Will.i.am, the futuristic frontman of The Black Eyed Peas, established his Silicon Valley bona fides long ago.
The “technology obsessed” rapper made a viral video for Barack Obama in 2008, sent his music back from Mars via the Curiosity rover, and is Intel’s “director of creative innovation.” He drives an all-electric Tesla, is partnering with Steve Jobs’ widow, Laurene Powell Jobs, and markets a $300 high-tech iPhone case.
But in a song on his poorly-reviewed new album #willpower, will.i.am takes his infatuation with startup culture to another level.
Called “Geekin’”, the track begins with a thudding chorus in which he repeats: “Get my geek on, get my, get my geek on.” Read more
When the National Football League yesterday struck a trio of eye-popping deals with big TV networks, the focus was rightly on just how valuable live sports have become to broadcasters today.
But buried in the press releases heralding the agreements (which will bring the NFL $24bn over nine years) was some rather revolutionary news: the TV networks also secured the digital rights to the most popular sport on television. Read more
Hearst, publisher of magazines including Cosmopolitan and Esquire, took at shot at rival publishers Condé Nast and Time Inc on Monday, as it unveiled its new centre for developing and showcasing digital editions of its titles. Read more
Apple is returning to its favourite venue for product launches on March 2, hosting an event at San Francisco’s Yerba Buena Center for the Arts where it is expected to unveil the iPad 2, according to people familiar with the plans.
The company has reserved the main stage at the multifunction venue for next Wednesday, marking a return to the site where it last year launched the original iPad and the iPhone 4. Read more
When Facebook Deals launched on Wednesday, an impressive raft of launch partners were already signed up. The Palms in Las Vegas was giving away a third night free, Chipotle was giving away a second entree on the house, and Gap said it would be giving away 10,000 pairs of jeans on a date to be determined.
When I arrived at work this morning, it was clear that the Gap promotion was happening today. More than a dozen people were lined up outside the Gap across the street from our office.
After dropping my bag, I grabbed a notepad and my iPhone, and darted over to see if I could be one of the lucky ones to claim the Deal. Read more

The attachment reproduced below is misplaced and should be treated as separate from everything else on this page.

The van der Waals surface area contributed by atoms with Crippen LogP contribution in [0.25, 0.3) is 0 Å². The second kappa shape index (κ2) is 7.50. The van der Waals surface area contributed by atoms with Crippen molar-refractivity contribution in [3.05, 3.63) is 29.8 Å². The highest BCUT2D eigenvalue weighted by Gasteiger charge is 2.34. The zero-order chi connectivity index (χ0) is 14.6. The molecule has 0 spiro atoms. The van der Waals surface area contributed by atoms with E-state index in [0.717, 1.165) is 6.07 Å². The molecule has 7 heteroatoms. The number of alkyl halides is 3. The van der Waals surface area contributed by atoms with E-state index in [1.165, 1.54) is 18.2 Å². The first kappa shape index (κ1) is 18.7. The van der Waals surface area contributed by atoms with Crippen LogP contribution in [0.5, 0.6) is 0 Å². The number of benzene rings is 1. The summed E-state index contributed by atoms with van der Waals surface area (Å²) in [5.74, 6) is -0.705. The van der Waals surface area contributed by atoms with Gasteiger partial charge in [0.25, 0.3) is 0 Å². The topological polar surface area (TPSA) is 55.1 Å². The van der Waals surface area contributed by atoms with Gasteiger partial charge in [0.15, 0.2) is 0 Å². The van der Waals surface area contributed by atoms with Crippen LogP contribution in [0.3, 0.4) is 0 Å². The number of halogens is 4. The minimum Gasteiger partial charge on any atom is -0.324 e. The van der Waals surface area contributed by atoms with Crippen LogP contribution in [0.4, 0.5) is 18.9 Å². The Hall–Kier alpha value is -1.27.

Square, the much-hyped mobile credit card processing system created by Twitter co-founder Jack Dorsey has a big problem: it doesn’t work with the iPhone4.
In a blog post buried deep in the support section of Square’s website, the company acknowledges that the Square card reader interferes with the already problematic iPhone4 antenna.
“This renders our card readers inactive for your iPhone4,” the company wrote on October 9. “We are working on redesigning our card readers and will be contacting our iPhone4 users as soon as they are ready for shipment.”
Update: Square has clearly been scrambling for a fix for awhile now. The day after this post was published, they emailed to say that, “As of today, we have shipped new card readers to to active users who are accessing Square via an iPhone 4.” Read more
Though Google still makes the lion’s share of its revenues through search advertising, that may begin to change as Android, YouTube and display advertising mature, writes the FT’s Lex column.
Google is not the font of all knowledge, rather the rummage bag in which it resides. However, it has made bold predictions this week as it tries to grab the advertising industry’s attention. By 2015, the Googlers think mobile phones will be the most popular screen for web browsing, and the display advertising market will grow to $50bn.
Groupon is already the leader of the pack when it comes to local deals .
By offering deep discounts to restaurants, shops and services in more than 80 markets, the two-year-old company is minting cash (it has been profitable for more than a year). Its success has inspired a raft of imitators, and helped the company draw in a $135m investment from Digital Sky Technologies earlier this year.
When businesses are featured on Groupon, they are slammed with an influx of new customers. It’s a happy problem to have, especially in tough economic times. But demand has overwhelmed Groupon of late, with as many as 700 local businesses a day wanting to offer Groupons. Now, chief executive Andrew Mason thinks he has found the solution — personalised deals. Read more
Amazon has just updated the Kindle, giving the world’s most popular e-reader a much-needed facelift just in time for the back-to-school and holiday shopping seasons.
The new device is sleeker, stronger and faster than the previous Kindle. Its body is 21 per cent smaller and 15 per cent lighter at 8.7 ounces. It has double the battery life at one month, plus double the storage capacity — enough for 3,500 books.
At $139 for a wifi only version and $189 for 3G, the new Kindle puts e-readers firmly within reach of mainstream consumers. For those looking for a cheap way in to digital reading, the Kindle is a compelling package. Read more
How do you say “Farmville” in Japanese?
Zynga, maker of the popular social game, wants to find out.
To do so, the San Francisco company is entering into a joint venture with Softbank to develop and distribute games in Japan. As part of the deal, Softbank is investing $150m in Zynga, and will help launch the new business unit, Zynga Japan, in Tokyo.
Details of the partnership are scarce, but it will be interesting to see how Zynga’s games go over in Japan, a difficult market for foreign companies to crack. The deal also brings social gaming, which originated in Asian markets, full circle. Read more